First, determine if your source is considered a major source or minor source of HAP emissions. A major source of HAP emissions has the potential to emit 10 tons per year (tpy) or more of any single HAP, or 25 tpy or more of combined HAPs.

Second, determine if you have a stationary compression ignition (CI) or spark ignition (SI) engine.

Third, consider the purpose of the engine. Is it an emergency or non-emergency engine? Is it a black-start or limited-use engine?

Fourth, verify the engine's site rating in brake horsepower (HP). You may also need to know the engine's displacement in liters per cylinder.

Fifth, determine if the engine is considered existing, new or reconstructed. For a major source with an engine site rating of over 500 HP, existing means the engine was installed or built on-site before December 19, 2002. New or reconstructed means the engine was installed or built on or after December 19, 2002. For a major or area source with an engine site rating under 500 HP, existing means the engine was installed or built on-site before June 12, 2006. New or reconstructed means the engine was installed or built on site or after June 12, 2006.

Once the above information is known, the following tools can be used to determine the federal NESHAP and NSPS requirements that are applicable to your engine.

Continuous Compliance

The air permit and subject federal regulations for your stationary RICE may contain recordkeeping, performance testing, and reporting requirements to make permit conditions and federal standards practically enforceable.

Monitoring and Recordkeeping

Typical recordkeeping requirements for engines include fuel usage, hours of operation (if emergency), oil analysis results, maintenance performed on engine and air pollution control equipment (if applicable), malfunctions that occurred with duration and actions performed following, and air pollution control equipment performance parameters (if applicable).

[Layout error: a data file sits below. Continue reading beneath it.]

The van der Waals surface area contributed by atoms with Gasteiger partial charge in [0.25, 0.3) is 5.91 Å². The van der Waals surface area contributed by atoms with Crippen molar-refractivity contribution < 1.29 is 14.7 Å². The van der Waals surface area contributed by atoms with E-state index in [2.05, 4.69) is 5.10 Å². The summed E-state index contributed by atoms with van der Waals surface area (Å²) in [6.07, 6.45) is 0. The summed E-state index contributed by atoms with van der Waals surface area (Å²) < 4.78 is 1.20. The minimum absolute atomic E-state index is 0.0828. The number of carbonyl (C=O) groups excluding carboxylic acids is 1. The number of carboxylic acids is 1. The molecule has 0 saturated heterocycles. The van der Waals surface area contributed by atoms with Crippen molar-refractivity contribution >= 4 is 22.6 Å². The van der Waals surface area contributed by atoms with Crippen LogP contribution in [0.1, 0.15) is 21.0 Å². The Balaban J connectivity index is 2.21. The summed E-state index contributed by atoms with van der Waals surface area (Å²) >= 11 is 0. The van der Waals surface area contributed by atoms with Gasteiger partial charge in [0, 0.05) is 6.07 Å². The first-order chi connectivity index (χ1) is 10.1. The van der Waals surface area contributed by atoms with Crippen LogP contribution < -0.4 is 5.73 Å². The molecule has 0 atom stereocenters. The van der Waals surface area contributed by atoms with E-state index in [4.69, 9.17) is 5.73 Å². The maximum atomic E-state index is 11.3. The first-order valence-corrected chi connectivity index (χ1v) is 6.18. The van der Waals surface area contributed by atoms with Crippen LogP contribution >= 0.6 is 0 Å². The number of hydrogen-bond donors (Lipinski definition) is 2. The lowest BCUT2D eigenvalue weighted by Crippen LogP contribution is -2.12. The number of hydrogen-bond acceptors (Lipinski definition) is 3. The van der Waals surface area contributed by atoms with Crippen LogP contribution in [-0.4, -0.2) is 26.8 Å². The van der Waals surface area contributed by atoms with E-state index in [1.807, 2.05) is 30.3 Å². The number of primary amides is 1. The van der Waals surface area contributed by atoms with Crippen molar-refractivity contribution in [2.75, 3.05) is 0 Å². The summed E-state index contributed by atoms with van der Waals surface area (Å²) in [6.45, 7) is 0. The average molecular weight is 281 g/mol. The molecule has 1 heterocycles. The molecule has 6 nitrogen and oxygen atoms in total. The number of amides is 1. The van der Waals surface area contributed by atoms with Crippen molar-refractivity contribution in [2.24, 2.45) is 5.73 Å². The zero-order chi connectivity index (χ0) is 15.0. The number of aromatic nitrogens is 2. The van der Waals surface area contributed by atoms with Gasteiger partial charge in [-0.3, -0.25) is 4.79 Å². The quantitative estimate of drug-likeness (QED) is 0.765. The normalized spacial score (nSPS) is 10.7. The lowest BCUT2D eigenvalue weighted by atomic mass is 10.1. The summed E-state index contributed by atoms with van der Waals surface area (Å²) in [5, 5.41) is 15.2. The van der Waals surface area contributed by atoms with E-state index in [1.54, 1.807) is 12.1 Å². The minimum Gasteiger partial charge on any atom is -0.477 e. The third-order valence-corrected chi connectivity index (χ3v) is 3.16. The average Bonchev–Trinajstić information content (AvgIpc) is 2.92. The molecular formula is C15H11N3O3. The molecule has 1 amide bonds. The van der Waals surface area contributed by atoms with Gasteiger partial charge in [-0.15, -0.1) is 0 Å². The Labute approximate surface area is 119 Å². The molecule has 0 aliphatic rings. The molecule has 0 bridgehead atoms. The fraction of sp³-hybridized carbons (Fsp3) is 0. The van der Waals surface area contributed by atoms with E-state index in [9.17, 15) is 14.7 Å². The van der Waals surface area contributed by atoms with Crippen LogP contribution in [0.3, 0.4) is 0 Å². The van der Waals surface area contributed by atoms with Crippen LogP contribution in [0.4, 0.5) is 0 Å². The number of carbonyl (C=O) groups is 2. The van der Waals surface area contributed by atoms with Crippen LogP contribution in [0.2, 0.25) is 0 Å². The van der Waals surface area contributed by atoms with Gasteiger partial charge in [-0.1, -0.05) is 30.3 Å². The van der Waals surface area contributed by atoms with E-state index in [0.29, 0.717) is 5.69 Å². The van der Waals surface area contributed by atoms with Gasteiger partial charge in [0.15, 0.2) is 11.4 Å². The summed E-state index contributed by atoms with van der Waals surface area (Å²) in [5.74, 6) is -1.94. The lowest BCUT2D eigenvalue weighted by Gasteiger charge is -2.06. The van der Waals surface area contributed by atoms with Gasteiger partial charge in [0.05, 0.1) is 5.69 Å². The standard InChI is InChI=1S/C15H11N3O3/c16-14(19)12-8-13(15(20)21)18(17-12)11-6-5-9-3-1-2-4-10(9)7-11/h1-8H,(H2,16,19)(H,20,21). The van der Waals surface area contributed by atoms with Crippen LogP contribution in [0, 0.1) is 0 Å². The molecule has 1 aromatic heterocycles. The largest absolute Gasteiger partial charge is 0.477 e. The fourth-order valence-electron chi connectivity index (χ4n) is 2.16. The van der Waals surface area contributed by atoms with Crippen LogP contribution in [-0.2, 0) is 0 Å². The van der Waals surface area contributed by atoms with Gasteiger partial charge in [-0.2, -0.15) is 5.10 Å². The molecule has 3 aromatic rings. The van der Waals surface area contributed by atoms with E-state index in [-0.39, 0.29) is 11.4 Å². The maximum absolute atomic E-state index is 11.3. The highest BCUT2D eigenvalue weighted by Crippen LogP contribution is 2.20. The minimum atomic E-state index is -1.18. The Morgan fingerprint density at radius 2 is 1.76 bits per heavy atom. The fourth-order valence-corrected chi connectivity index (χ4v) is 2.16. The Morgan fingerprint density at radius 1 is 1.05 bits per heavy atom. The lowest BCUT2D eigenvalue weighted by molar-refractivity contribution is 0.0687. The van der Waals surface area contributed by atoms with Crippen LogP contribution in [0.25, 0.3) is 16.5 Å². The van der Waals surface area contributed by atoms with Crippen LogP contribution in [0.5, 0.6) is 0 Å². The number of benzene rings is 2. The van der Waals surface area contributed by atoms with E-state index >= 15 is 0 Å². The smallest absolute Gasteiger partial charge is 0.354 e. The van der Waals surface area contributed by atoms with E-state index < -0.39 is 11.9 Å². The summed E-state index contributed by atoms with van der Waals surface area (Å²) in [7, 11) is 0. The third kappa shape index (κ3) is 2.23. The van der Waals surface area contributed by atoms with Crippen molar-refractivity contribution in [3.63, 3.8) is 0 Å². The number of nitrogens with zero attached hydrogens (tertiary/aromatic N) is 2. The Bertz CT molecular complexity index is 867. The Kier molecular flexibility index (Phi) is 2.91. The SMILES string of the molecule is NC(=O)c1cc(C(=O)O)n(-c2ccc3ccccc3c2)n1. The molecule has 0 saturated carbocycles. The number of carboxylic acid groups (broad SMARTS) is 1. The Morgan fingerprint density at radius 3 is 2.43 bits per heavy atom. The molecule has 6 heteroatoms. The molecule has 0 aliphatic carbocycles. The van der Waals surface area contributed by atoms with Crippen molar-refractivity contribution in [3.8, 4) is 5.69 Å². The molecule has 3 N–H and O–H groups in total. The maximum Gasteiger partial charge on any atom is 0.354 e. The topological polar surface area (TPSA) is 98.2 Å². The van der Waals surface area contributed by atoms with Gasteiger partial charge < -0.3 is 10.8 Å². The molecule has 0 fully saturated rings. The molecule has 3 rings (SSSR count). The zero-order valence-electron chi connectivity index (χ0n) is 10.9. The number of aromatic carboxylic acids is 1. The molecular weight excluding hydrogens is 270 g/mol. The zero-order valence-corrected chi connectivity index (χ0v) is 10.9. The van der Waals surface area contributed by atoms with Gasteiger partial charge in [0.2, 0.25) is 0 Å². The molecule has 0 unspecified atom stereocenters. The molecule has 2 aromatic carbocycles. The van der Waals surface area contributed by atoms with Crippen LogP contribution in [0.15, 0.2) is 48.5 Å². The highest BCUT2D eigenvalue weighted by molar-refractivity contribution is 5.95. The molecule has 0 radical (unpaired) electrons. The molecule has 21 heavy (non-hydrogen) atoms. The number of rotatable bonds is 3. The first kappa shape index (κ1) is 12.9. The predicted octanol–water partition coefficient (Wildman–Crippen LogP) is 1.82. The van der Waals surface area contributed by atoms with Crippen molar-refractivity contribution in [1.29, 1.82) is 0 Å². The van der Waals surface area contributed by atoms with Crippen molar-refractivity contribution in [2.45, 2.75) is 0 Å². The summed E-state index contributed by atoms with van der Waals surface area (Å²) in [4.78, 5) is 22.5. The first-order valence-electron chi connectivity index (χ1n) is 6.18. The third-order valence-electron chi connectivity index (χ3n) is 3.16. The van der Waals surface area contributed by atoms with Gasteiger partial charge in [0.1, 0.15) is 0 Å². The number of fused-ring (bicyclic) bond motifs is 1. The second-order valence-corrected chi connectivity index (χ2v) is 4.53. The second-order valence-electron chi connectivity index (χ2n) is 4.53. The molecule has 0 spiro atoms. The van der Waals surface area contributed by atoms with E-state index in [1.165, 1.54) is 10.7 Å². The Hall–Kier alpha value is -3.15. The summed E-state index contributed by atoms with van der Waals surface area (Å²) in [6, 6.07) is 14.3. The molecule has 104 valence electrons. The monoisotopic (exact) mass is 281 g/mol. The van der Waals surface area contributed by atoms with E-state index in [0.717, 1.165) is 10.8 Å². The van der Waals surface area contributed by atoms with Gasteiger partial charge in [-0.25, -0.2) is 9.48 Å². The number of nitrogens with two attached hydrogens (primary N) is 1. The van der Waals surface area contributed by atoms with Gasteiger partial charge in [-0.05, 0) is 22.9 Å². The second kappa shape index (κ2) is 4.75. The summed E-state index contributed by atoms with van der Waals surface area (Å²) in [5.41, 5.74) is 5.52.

Performance Testing

Depending on the power output of the engine, the type of source, and the year it was constructed, the engine may be subject to performance testing to show compliance with established emission limits in a PTI or federal regulation. For example, an existing non-emergency Cl engine greater than 100 HP at a major source must have an initial emission performance test, and re-test every 8,760 hours of operation or three years for engines greater than 500 HP (five years if limited use).


The federal regulations have reporting requirements for a subject stationary RICE. These reports could include initial notification of compliance, notification of compliance after a performance test, along with semi-annual and annual compliance reports. The reports check to see if the source is in compliance with the subject emission limitations or operating limitations, or if there were deviations that occurred. A certification by a responsible official is required.

Annual Emissions Reporting

The federal Clean Air Act requires that each state maintain an inventory of air pollution emissions for certain facilities and update this inventory each year. Michigan's emission inventory is collected annually using the Michigan Air Emissions Reporting System (MAERS) and submitted to the USEPA to be added to the national data bank. Not all facilities are required to report their annual emissions. Facilities that are generally required to report are considered major sources, synthetic-minor sources, or subject to a federal NSPS, such as Subpart IIII or JJJJ.

Useful Tools

The following links can be useful for calculating potential to emit (PTE) and in the preparation of a PTI application for a stationary RICE.


For questions regarding permit applicability and subject regulations, please contact your district office or inspector.